The compact and easy to use semi-automatic pistol has sat on the hip of officers and enlisted men for over a century. But the pistol was always a weapon of last resort, something for when the enemy was close and death imminent. And so, from time to time, there was a notion to turn handguns into minute machine pistols. Today, Glock successfully markets their G-18C. But in the 1950s, Italy's legendary Beretta took their M1951 pistol and turned it into the M951R, or Raffica.
The basic M1951 Beretta was a semi-automatic short-recoil operated pistol with a magazine of 8-rounds of 9mm NATO. The magazine was released by pressing a button on the lower grip panel and quickly replaced. Italian special forces of the period liked the pistol, which lives on in the Beretta 92 series, but wanted something with more punch.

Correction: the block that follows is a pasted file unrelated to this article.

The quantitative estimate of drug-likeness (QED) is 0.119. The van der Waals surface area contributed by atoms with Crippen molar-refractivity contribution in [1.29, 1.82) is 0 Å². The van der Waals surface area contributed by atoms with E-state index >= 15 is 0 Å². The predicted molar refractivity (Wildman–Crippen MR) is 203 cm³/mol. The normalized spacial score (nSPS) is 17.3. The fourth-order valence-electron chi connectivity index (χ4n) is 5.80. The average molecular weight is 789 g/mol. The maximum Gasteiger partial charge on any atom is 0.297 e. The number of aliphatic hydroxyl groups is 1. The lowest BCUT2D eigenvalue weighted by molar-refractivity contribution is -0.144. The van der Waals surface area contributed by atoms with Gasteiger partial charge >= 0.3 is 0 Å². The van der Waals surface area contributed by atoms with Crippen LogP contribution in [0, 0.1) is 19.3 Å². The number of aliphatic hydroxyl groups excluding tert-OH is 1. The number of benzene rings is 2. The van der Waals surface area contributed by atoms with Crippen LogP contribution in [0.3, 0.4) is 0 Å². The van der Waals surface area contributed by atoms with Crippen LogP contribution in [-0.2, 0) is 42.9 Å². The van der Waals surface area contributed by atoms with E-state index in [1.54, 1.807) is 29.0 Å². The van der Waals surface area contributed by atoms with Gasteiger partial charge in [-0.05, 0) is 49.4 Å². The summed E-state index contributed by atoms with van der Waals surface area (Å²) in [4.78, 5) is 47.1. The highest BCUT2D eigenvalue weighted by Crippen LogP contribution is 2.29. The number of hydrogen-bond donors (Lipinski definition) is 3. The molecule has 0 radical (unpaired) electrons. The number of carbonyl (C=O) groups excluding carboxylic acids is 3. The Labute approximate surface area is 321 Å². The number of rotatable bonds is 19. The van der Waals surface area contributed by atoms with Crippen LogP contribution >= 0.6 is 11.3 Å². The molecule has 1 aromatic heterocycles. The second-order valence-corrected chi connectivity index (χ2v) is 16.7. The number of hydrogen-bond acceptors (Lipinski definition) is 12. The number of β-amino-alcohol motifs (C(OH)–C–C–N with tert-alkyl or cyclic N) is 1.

The M1951 became the M951R when the 8-round magazine was extended by two rounds and the semi-automatic feature became select-fire. A selector switch on the frame allowed the operator to choose single short (or semi-automatic) or full-automatic.
At a rate of fire of 1,000 rounds per minute, the M951R loosed a hellacious stream of rounds, but it was also notoriously inaccurate due to that high rate of fire. A folding wooden fore-grip was added to aid in controlability However, the grip only did so much. Still, the idea of a full-auto pistol lived on in the halls of Beretta. Eventually, the designers worked out the kinks, managed to tame the full-auto beast a bit and churn out the Beretta M93R (the cosmetically doctored gun used by Robocop if you were wondering what that fire breather was.)